Choosing the Perfect Colors for Your Website

Color is hugely important when designing your website and piecing together a branding board. There is a bit more to it than simply picking your favorite colors – after all, you aren’t trying to sell your brand to yourself, right? So let’s talk about color.

Who is Your Customer

There’s a lot of meaning behind color, a psychology behind them you should be aware of when choosing color palettes. Are you advertising for a male or female audience, or does gender not matter? Is your ideal client older or younger?  What are their hobbies?  Are they outdoors people who would love colors based on nature or are they urban night life people who might like a bolder palette?  It can feel overwhelming at first, but once you know who your customer is, you can use this guide to help you choose the perfect colors for your website.

Don’t forget to account for differences in culture, where some colors are shunned in favor of others. It’s important to note that, for the sake of this article, we are talking about Western cultures, so be sure to do your due research if you’re branding for a company in the East.

A lot of your color choice simply depends on the image you’re presenting and who your target audience is.

Choosing Your Dominant Color

One of the first things you should consider when you think about colors for your logo, branding board, or website is your dominant color. Think about a popular product like Coca-Cola, or a store like Wal-Mart. They’re easy to imagine, right? Coca-Cola has that flowing font on those bright red cans, and you can easily think of the Wal-Mart sign on that signature blue backdrop. Those are the dominant colors of those two brands, something that consumers can easily remember and recognize.

Your dominant color is a largest part of your logo, branding and website. It is what sets the tone of your brand and what your customers are going to remember about your brand.

The Accent Colors  

Once you have an idea of what you want your dominant color to be, you can move on to complementary accent colors for the rest of your website. A lot of people get scared seeing all the possibilities for accent colors; it’s not exactly easy for everyone to mix and match colors and know that they go together. You don’t need a degree in color theory to find accent colors! There are plenty of tools online that are free and ready to help you through this trying task. You can try tools like Adobe Color or Material Palette to help you choose your accent colors. Both tools are really easy to use, and you can play with alternative options as well, just in case you were having trouble deciding on a dominant color! You really only need two or three accent colors, so don’t stress too much over it.

The Background Color

The final piece to the puzzle that is your website, is the background color. This color shouldn’t be overly-bright or bold, but also shouldn’t be terribly boring or bland. You’re looking for something that feels comfortable to look at but doesn’t inherently draw the eye away from your dominant and accent colors.

The consumer or audience focus isn’t on the background color, but on the content of the site itself.  If you want to build a stronger brand identity, as in our Coca-Cola and Wal-Mart examples previously, you could use varying shades of your dominant brand color as your background to reinforce the brand image in your audience’s mind. Use a less intense shade than your dominant color, so the background doesn’t overwhelm the content or product.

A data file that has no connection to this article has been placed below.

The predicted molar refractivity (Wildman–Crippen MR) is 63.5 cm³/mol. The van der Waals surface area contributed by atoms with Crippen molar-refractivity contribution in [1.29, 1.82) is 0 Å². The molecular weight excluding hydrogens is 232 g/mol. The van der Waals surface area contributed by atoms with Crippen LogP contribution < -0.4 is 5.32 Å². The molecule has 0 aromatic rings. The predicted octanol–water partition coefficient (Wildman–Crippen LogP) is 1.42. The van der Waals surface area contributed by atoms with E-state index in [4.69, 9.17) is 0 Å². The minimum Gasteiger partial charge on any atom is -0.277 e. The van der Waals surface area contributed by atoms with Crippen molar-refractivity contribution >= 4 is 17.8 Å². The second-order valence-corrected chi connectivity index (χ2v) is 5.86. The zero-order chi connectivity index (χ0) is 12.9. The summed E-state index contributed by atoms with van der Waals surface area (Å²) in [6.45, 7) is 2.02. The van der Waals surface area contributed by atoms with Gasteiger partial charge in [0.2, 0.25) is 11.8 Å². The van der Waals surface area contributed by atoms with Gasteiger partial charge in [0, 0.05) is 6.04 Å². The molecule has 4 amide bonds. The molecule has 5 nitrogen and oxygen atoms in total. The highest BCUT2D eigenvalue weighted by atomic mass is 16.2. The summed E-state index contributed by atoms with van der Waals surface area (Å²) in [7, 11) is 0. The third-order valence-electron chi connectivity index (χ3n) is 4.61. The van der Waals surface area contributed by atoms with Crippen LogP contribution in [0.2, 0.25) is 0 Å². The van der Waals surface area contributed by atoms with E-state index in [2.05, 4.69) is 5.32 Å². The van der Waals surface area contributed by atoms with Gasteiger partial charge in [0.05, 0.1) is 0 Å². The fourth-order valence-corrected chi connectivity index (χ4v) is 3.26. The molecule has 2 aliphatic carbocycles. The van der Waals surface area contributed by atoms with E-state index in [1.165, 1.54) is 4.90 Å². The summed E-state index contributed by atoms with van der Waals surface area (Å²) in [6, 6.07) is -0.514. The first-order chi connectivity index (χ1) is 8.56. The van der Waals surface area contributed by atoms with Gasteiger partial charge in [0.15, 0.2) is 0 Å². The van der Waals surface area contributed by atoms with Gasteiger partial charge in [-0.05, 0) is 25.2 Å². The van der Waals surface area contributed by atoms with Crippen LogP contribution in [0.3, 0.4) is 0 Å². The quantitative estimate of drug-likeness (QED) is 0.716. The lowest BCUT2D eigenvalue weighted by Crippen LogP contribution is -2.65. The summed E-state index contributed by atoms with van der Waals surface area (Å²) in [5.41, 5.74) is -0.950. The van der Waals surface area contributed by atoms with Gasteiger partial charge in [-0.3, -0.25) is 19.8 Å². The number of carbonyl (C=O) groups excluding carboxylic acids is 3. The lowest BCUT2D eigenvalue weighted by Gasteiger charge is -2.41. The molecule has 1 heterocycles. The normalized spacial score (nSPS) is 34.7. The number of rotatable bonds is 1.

These are just general rules of thumb, and are easily broken so long as you remember you should never choose a background that makes your content difficult to read.

Put it All Together

Now that you have all of these colors, what do you do with them?

Use your colors to attract attention to things on your website that you want your audience to pay attention to. So going back to that dominant color you chose, beyond your logo you’re only going to use that color in a limited number of places. It’s supposed to pop on your website, so put it in places you want your visitors to pay attention to, such as newsletter buttons, buy it here buttons or phone numbers.

The accent colors act as more of a highlighter for secondary or explanatory information on your website. You still want them to stand out enough so to draw some attention if not all of it. Use accent colors on things like information boxes, subtitles, and secondary buttons.

The Customer Comes First

With all that said, the main takeaway from this article should be that a great website design always puts its audience first.  To an audience, color schemes and coordination are absolutely one of the most important parts of your website (after content, of course!). Picking colors isn’t simply a gut-feeling venture, or one that focuses on the creator’s favorite colors. Choosing colors should be something that takes more than five seconds of thought and considers each angle of why a particular color or palette is chosen.

By matching your brand with the proper dominant color, choosing appropriate accent colors, and picking the proper background color, you can create a vibrant website your customers will love.

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